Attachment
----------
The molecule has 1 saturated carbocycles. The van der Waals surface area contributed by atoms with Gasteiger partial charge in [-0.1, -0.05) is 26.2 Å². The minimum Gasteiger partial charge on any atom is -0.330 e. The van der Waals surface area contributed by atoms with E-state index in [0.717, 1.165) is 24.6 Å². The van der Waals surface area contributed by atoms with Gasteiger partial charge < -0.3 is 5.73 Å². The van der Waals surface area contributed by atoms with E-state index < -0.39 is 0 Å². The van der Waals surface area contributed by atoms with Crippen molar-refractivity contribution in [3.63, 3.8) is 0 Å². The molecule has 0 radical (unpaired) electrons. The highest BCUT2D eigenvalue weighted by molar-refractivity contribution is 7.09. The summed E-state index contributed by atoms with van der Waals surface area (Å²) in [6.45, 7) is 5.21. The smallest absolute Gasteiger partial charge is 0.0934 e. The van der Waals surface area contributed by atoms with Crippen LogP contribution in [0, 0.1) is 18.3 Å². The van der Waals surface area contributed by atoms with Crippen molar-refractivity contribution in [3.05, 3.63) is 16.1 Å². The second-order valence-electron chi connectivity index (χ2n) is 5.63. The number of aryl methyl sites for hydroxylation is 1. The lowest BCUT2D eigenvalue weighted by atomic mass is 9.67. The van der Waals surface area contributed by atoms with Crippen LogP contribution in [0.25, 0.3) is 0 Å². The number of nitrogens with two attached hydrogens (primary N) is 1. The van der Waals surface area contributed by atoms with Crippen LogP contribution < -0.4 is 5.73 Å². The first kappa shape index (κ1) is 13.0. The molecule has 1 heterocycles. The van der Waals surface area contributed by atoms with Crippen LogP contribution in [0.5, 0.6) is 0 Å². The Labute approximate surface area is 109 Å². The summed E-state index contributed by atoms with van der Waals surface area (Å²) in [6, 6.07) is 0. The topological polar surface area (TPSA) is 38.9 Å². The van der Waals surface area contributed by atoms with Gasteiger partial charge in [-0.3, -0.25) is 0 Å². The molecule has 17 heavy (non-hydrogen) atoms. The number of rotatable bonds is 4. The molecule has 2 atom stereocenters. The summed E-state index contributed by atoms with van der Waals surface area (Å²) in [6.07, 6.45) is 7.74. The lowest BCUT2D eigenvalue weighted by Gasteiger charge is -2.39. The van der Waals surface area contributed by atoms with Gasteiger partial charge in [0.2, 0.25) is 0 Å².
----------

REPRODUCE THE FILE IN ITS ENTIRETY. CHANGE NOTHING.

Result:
The molecule has 1 saturated carbocycles. The van der Waals surface area contributed by atoms with Gasteiger partial charge in [-0.1, -0.05) is 26.2 Å². The minimum Gasteiger partial charge on any atom is -0.330 e. The van der Waals surface area contributed by atoms with E-state index in [0.717, 1.165) is 24.6 Å². The van der Waals surface area contributed by atoms with Gasteiger partial charge < -0.3 is 5.73 Å². The van der Waals surface area contributed by atoms with E-state index < -0.39 is 0 Å². The van der Waals surface area contributed by atoms with Crippen molar-refractivity contribution in [3.63, 3.8) is 0 Å². The molecule has 0 radical (unpaired) electrons. The highest BCUT2D eigenvalue weighted by molar-refractivity contribution is 7.09. The summed E-state index contributed by atoms with van der Waals surface area (Å²) in [6.45, 7) is 5.21. The smallest absolute Gasteiger partial charge is 0.0934 e. The van der Waals surface area contributed by atoms with Crippen LogP contribution in [0, 0.1) is 18.3 Å². The van der Waals surface area contributed by atoms with Crippen molar-refractivity contribution in [3.05, 3.63) is 16.1 Å². The second-order valence-electron chi connectivity index (χ2n) is 5.63. The number of aryl methyl sites for hydroxylation is 1. The lowest BCUT2D eigenvalue weighted by atomic mass is 9.67. The van der Waals surface area contributed by atoms with Crippen LogP contribution in [0.25, 0.3) is 0 Å². The number of nitrogens with two attached hydrogens (primary N) is 1. The van der Waals surface area contributed by atoms with Crippen LogP contribution < -0.4 is 5.73 Å². The first kappa shape index (κ1) is 13.0. The molecule has 1 heterocycles. The van der Waals surface area contributed by atoms with Crippen LogP contribution in [0.5, 0.6) is 0 Å². The Labute approximate surface area is 109 Å². The summed E-state index contributed by atoms with van der Waals surface area (Å²) in [6, 6.07) is 0. The topological polar surface area (TPSA) is 38.9 Å². The van der Waals surface area contributed by atoms with Gasteiger partial charge in [-0.3, -0.25) is 0 Å². The molecule has 17 heavy (non-hydrogen) atoms. The number of rotatable bonds is 4. The molecule has 2 atom stereocenters. The summed E-state index contributed by atoms with van der Waals surface area (Å²) in [6.07, 6.45) is 7.74. The lowest BCUT2D eigenvalue weighted by Gasteiger charge is -2.39. The van der Waals surface area contributed by atoms with Gasteiger partial charge in [0.2, 0.25) is 0 Å².